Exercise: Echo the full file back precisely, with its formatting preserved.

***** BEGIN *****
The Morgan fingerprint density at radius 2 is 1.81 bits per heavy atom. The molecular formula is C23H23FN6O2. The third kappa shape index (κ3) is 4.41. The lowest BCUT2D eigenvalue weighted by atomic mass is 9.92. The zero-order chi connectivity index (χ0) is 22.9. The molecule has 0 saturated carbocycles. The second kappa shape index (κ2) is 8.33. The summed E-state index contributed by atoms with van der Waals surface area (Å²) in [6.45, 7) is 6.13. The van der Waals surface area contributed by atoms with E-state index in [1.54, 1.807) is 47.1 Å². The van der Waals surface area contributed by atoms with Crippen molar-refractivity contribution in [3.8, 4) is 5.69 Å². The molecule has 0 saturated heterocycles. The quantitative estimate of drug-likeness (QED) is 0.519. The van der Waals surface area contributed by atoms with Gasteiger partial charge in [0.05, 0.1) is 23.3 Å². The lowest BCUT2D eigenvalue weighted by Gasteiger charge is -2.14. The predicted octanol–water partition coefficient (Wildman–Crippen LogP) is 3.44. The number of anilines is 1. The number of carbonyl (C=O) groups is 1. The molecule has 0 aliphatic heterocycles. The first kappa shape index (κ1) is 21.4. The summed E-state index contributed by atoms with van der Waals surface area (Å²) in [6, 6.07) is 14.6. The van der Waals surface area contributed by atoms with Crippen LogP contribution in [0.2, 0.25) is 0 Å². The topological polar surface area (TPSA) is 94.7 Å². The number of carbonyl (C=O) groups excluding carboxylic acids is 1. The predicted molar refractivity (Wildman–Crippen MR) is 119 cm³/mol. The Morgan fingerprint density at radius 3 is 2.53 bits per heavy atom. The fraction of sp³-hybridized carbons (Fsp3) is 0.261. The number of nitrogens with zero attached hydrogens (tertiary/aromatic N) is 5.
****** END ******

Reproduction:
The Morgan fingerprint density at radius 2 is 1.81 bits per heavy atom. The molecular formula is C23H23FN6O2. The third kappa shape index (κ3) is 4.41. The lowest BCUT2D eigenvalue weighted by atomic mass is 9.92. The zero-order chi connectivity index (χ0) is 22.9. The molecule has 0 saturated carbocycles. The second kappa shape index (κ2) is 8.33. The summed E-state index contributed by atoms with van der Waals surface area (Å²) in [6.45, 7) is 6.13. The van der Waals surface area contributed by atoms with E-state index in [1.54, 1.807) is 47.1 Å². The van der Waals surface area contributed by atoms with Crippen molar-refractivity contribution in [3.8, 4) is 5.69 Å². The molecule has 0 saturated heterocycles. The quantitative estimate of drug-likeness (QED) is 0.519. The van der Waals surface area contributed by atoms with Gasteiger partial charge in [0.05, 0.1) is 23.3 Å². The lowest BCUT2D eigenvalue weighted by Gasteiger charge is -2.14. The predicted octanol–water partition coefficient (Wildman–Crippen LogP) is 3.44. The number of anilines is 1. The number of carbonyl (C=O) groups is 1. The molecule has 0 aliphatic heterocycles. The first kappa shape index (κ1) is 21.4. The summed E-state index contributed by atoms with van der Waals surface area (Å²) in [6, 6.07) is 14.6. The van der Waals surface area contributed by atoms with Crippen LogP contribution in [0.2, 0.25) is 0 Å². The topological polar surface area (TPSA) is 94.7 Å². The number of carbonyl (C=O) groups excluding carboxylic acids is 1. The predicted molar refractivity (Wildman–Crippen MR) is 119 cm³/mol. The Morgan fingerprint density at radius 3 is 2.53 bits per heavy atom. The fraction of sp³-hybridized carbons (Fsp3) is 0.261. The number of nitrogens with zero attached hydrogens (tertiary/aromatic N) is 5.